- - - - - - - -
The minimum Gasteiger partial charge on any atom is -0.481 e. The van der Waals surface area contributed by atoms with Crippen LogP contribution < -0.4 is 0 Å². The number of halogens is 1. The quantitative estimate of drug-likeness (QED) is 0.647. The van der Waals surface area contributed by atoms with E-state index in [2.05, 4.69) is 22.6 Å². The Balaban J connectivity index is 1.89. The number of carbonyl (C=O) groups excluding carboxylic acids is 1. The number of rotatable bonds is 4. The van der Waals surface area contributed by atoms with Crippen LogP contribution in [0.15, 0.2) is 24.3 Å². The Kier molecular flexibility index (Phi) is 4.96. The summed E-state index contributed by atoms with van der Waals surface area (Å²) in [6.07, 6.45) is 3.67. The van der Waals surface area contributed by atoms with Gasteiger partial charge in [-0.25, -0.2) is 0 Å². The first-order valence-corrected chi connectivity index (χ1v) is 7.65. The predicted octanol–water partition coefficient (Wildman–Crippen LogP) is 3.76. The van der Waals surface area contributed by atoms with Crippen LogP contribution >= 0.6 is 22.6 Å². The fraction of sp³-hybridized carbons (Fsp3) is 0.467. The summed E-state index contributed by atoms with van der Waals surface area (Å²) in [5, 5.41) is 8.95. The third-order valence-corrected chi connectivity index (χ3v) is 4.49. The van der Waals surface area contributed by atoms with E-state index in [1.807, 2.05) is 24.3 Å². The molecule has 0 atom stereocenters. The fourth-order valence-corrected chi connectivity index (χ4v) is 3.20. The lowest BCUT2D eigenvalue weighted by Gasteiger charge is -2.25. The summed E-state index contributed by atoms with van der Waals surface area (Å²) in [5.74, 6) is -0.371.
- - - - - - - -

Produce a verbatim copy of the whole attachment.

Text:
The minimum Gasteiger partial charge on any atom is -0.481 e. The van der Waals surface area contributed by atoms with Crippen LogP contribution < -0.4 is 0 Å². The number of halogens is 1. The quantitative estimate of drug-likeness (QED) is 0.647. The van der Waals surface area contributed by atoms with E-state index in [2.05, 4.69) is 22.6 Å². The Balaban J connectivity index is 1.89. The number of carbonyl (C=O) groups excluding carboxylic acids is 1. The number of rotatable bonds is 4. The van der Waals surface area contributed by atoms with Crippen LogP contribution in [0.15, 0.2) is 24.3 Å². The Kier molecular flexibility index (Phi) is 4.96. The summed E-state index contributed by atoms with van der Waals surface area (Å²) in [6.07, 6.45) is 3.67. The van der Waals surface area contributed by atoms with Gasteiger partial charge in [-0.25, -0.2) is 0 Å². The first-order valence-corrected chi connectivity index (χ1v) is 7.65. The predicted octanol–water partition coefficient (Wildman–Crippen LogP) is 3.76. The van der Waals surface area contributed by atoms with Crippen LogP contribution >= 0.6 is 22.6 Å². The fraction of sp³-hybridized carbons (Fsp3) is 0.467. The summed E-state index contributed by atoms with van der Waals surface area (Å²) in [5, 5.41) is 8.95. The third-order valence-corrected chi connectivity index (χ3v) is 4.49. The van der Waals surface area contributed by atoms with E-state index in [1.807, 2.05) is 24.3 Å². The molecule has 0 atom stereocenters. The fourth-order valence-corrected chi connectivity index (χ4v) is 3.20. The lowest BCUT2D eigenvalue weighted by Gasteiger charge is -2.25. The summed E-state index contributed by atoms with van der Waals surface area (Å²) in [5.74, 6) is -0.371.